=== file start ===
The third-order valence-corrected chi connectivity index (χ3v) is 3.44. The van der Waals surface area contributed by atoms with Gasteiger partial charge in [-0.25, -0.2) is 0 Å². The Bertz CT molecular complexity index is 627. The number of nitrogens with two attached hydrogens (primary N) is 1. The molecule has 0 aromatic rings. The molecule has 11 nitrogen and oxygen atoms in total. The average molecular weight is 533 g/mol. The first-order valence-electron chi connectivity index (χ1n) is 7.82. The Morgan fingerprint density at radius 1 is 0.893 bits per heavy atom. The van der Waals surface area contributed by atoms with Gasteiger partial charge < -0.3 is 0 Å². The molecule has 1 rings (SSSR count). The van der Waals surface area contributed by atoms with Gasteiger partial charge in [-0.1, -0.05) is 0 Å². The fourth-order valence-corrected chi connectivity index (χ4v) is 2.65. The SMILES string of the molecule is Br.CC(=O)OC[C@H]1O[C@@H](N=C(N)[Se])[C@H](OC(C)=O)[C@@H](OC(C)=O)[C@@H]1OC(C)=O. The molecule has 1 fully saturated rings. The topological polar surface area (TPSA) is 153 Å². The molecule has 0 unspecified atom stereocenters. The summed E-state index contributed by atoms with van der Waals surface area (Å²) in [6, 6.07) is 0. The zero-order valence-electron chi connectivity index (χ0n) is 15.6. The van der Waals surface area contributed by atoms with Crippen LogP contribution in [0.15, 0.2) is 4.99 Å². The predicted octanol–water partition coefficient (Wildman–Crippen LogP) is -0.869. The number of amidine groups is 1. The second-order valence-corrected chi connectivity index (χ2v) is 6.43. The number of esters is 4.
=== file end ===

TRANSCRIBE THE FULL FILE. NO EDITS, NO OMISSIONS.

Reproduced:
The third-order valence-corrected chi connectivity index (χ3v) is 3.44. The van der Waals surface area contributed by atoms with Gasteiger partial charge in [-0.25, -0.2) is 0 Å². The Bertz CT molecular complexity index is 627. The number of nitrogens with two attached hydrogens (primary N) is 1. The molecule has 0 aromatic rings. The molecule has 11 nitrogen and oxygen atoms in total. The average molecular weight is 533 g/mol. The first-order valence-electron chi connectivity index (χ1n) is 7.82. The Morgan fingerprint density at radius 1 is 0.893 bits per heavy atom. The van der Waals surface area contributed by atoms with Gasteiger partial charge < -0.3 is 0 Å². The molecule has 1 rings (SSSR count). The van der Waals surface area contributed by atoms with Gasteiger partial charge in [-0.1, -0.05) is 0 Å². The fourth-order valence-corrected chi connectivity index (χ4v) is 2.65. The SMILES string of the molecule is Br.CC(=O)OC[C@H]1O[C@@H](N=C(N)[Se])[C@H](OC(C)=O)[C@@H](OC(C)=O)[C@@H]1OC(C)=O. The molecule has 1 fully saturated rings. The topological polar surface area (TPSA) is 153 Å². The molecule has 0 unspecified atom stereocenters. The summed E-state index contributed by atoms with van der Waals surface area (Å²) in [6, 6.07) is 0. The zero-order valence-electron chi connectivity index (χ0n) is 15.6. The van der Waals surface area contributed by atoms with Crippen LogP contribution in [0.15, 0.2) is 4.99 Å². The predicted octanol–water partition coefficient (Wildman–Crippen LogP) is -0.869. The number of amidine groups is 1. The second-order valence-corrected chi connectivity index (χ2v) is 6.43. The number of esters is 4.